It is also a bare minimum requirement for successfully marketing a localized development product.

Current leading edge technology at Borland permits producing internationally enabled binaries common for all locales of a 32-bit products. The resources should then be accessible in the appropriate DLLs for translation.

The VdB Development Environment (Desktop)

Menu choices, designers and inspector text strings, wizard screens are some of the elements of a home in which a developer must feel comfortable in order to build the best business applications.

The developer today has the choice between many competing products. When the need to upgrade his existing applications to Windows 95, Windows NT and the Internet arrises, the dBASE developer will first look towards Visual dBASE.

However, the GUI and OO paradigms come with their own challenges. If the developer has to face the challenge to abandon his mother tongue in addition, he may choose the easy path and select another vendor altogether.

Again, the current Borland technology should make it possible to address DLL localization with minimum QA additional burden.

The deployment utility

Depending on the internal structure of the tool, this item could be divided in two parts :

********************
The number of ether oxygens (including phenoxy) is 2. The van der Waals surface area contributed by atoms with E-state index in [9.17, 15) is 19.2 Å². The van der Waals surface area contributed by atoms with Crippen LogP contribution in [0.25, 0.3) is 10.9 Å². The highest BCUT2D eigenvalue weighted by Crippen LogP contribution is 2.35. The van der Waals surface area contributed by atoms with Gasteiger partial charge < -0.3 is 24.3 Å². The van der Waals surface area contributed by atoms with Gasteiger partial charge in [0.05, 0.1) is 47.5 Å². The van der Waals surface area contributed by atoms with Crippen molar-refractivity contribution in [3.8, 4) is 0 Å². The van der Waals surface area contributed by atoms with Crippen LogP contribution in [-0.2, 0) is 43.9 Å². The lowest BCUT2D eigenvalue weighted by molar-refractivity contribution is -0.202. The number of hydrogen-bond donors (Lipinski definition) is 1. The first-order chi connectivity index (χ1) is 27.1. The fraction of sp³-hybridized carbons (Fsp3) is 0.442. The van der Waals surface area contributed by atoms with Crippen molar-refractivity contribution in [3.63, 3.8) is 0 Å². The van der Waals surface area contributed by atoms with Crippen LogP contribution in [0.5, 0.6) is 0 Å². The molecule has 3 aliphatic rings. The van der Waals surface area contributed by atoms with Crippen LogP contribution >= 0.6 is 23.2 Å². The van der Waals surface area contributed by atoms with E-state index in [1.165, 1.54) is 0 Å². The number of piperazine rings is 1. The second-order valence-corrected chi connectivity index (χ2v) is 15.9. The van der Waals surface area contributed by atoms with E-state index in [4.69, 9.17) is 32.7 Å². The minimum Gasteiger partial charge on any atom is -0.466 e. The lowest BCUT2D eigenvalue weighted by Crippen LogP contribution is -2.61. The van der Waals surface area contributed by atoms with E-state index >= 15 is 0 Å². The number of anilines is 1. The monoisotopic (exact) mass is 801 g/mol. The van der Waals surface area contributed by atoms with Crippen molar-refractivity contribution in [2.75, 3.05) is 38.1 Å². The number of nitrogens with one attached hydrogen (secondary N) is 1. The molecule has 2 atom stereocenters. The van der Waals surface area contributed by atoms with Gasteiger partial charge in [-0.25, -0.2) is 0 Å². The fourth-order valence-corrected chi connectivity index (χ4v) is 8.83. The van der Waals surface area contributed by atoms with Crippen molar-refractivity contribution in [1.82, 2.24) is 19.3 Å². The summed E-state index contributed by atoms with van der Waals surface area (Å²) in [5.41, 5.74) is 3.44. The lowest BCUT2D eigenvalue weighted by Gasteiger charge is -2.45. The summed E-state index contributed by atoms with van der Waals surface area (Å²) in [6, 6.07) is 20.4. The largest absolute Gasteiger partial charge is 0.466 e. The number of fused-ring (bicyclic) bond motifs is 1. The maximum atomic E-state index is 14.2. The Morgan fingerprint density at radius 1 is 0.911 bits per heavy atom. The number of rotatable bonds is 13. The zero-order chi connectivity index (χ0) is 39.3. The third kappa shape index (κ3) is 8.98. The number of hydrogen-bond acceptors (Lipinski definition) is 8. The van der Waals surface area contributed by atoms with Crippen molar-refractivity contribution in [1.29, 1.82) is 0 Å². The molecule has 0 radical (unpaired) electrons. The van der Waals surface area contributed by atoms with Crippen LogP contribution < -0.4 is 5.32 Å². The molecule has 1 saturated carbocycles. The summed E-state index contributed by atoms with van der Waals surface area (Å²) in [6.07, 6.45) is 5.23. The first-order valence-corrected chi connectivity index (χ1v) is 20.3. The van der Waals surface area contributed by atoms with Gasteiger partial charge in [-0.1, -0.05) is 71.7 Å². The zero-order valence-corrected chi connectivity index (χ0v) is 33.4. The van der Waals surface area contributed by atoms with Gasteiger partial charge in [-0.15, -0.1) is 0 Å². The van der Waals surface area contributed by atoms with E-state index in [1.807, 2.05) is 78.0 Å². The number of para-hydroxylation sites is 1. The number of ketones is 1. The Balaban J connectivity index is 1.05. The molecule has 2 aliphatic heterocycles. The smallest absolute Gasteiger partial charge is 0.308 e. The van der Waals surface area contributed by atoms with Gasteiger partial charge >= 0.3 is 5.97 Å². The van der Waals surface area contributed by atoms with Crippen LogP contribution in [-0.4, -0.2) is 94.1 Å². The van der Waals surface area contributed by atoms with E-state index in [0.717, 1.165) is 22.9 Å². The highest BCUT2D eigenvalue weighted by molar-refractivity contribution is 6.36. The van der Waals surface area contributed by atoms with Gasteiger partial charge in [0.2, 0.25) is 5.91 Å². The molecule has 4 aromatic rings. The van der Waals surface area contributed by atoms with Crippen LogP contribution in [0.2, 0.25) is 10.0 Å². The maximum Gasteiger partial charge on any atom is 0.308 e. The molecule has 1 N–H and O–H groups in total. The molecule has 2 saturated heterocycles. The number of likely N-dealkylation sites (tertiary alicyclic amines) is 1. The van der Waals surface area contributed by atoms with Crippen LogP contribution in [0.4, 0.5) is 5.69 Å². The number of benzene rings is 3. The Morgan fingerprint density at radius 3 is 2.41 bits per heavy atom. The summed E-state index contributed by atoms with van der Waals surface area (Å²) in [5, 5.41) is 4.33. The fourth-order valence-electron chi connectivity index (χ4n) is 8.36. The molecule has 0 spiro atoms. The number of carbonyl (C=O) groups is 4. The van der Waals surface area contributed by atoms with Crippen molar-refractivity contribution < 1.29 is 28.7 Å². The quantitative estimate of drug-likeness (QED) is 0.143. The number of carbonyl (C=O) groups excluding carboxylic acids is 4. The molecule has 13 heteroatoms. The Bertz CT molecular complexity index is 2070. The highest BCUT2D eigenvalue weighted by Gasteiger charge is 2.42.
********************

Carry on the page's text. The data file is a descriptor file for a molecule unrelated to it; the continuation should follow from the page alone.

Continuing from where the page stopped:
1. The deployment preparation tool, on the developer side.
  2. The application installation tool, on the user side.
Of course, localization of the latter is a more fundamental need than the former. The deployment tool setup being the last step of the production process, it could be considered to be less important in terms of localization.

The Help file system

The volume of text to be translated to localize the Help file is important. It is probably a major part of full product localization.

However, a large part of the work may already be available from Visual dBASE 5.x.

Investment in this item affects product acceptability on the local market.

The availability of localized online Help can also be a good reason to back a decision not to proceed with manuals localization.

The online manuals

While often having a large part of common material shared with the online help, this item is also closely related to the next one : online manuals localization should probably be considered in relation with the printed manuals.

This is one element which could be questioned if revenues do not permit full localization of the product.

The printed manuals

The additional cost for printing the manuals is of course more important than simple CD-ROM or diskette duplication.

However, other important costs have to be considered : cost of printing large minimum quantities in advance, warehousing, additional shipment costs, etc.

To reduce costs, only one printed manual could be localized.

Another alternate possibility would be to provide a third-party book translated into the local language.

The example files

Sample applications and other examples are an important element for the developer to learn about the functionalities and usage of a new development tool.